One of the most important digital business in the field of personal data protection is undoubtedly the "Facebook Cambridge Analytica" scandal.
One of the biggest data leak stories of all time. The case concerns a history of the illegal use of Facebook users' data for political purposes. In 2016, Cambridge analytica exploited data from Facebook, which contained information illegally collected by the social network's executives. More than 80 million users of the social network are affected by this data leak.
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The facts are simple. During the 2016 campaigns, the British data analytics company Cambridge Analytica used data from the user in collusion with Facebook, data collected without their explicit consent. The goal was to analyze them and then help candidate Donald Trump define his election strategy, through highly targeted posts and messages. Cambridge analytica had been collecting data since 2014, two years before its practical use.
In 2018 around April 17, the social network acknowledges that it has provided personal data of Users regardless of their status, whether they are subscribers on Facebook or not, whether they are browsing Facebook or other sites. In other words, a large-scale intrusion. The data stolen in complicity with Facebook by Cambridge Analytica, served in various events. First in 2015 in the Republican Party elections in addition to the presidential elections in 2016.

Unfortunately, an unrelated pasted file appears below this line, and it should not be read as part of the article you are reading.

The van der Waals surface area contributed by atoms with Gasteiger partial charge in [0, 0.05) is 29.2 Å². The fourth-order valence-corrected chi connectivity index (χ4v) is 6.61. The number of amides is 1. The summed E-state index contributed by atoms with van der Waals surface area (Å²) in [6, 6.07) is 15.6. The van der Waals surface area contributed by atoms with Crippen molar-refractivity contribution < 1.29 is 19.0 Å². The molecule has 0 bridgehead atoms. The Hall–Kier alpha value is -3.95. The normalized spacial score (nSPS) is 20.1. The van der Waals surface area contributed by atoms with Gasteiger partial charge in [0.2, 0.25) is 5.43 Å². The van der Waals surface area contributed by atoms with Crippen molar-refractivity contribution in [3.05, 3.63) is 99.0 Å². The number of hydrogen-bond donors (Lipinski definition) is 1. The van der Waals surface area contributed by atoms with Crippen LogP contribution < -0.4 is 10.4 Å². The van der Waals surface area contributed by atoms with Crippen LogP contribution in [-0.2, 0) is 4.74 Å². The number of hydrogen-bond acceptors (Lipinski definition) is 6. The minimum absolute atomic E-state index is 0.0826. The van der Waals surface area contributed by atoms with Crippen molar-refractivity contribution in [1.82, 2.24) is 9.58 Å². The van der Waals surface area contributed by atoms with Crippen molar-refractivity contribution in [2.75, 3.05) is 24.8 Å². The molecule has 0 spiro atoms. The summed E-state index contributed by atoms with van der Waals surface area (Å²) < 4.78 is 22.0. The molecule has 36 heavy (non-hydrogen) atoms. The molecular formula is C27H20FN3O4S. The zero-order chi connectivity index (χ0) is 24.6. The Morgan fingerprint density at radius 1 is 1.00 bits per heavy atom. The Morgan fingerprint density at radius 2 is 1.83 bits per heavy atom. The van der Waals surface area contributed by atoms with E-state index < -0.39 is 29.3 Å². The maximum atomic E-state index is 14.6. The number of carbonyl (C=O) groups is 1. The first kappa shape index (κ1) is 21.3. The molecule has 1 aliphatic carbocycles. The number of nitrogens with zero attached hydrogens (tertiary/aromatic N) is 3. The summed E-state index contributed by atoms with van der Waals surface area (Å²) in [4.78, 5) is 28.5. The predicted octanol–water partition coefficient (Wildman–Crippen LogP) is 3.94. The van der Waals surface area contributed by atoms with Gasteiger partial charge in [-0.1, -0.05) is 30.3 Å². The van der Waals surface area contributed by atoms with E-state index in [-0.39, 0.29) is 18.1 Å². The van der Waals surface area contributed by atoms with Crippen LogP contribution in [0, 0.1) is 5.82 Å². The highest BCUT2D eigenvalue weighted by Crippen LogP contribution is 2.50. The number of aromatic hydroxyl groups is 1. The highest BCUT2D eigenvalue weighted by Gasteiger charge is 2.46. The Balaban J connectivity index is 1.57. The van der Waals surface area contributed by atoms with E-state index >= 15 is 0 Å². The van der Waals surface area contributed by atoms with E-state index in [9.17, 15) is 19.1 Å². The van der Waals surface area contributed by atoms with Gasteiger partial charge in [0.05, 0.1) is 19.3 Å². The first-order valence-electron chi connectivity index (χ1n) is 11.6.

the 80 million users affected by this data leak are distributed as more than 70 million Americans, one million Britons, 0.6 million million Australians and 0.3 Canadians. And the rest, all from different backgrounds.
If Facebook apologized note that this greatly affected its shares on the stock exchange during the deal. The consequence was greater on the other side for the British firm. Indeed, in 2018 precisely at the beginning of May, Cambridge Analytica publicly claimed bankruptcy and had to close the doors. A company will take over called Propia, made up largely of former members of the Cambridge Analytica corps. At the helm is the head of the former British company, Matt Oczkowski, head of scientific data.
Authority regulation of communication information technology United Kingdom, the ICO (Information Commissioner's Office), THE CNIL in France, ordered Facebook to pay a fine of 500,000 euros, which is equivalent to €565,000. This huge fine is the most serious that this authority could inflict on American society. Facebook, for its part, intends to appeal decision. Meanwhile, the ICO justifies this sanction by the various irregularities in Facebook's attitude to this such as not obtaining clear and explicit consent from the users before making personal data available to a firm third. And this to serve political intentions. Defending society Anna Benckert states that " the ICO had not been in to prove that data from British users of the social network had been recovered by Cambridge Analytica. ».
Although the case has exploded since 2016, this collateral damage and its effects continue to persist. We're waiting to see what Facebook's call will do. For the moment the American company is still ordered to pay this big fine a first of the middle.
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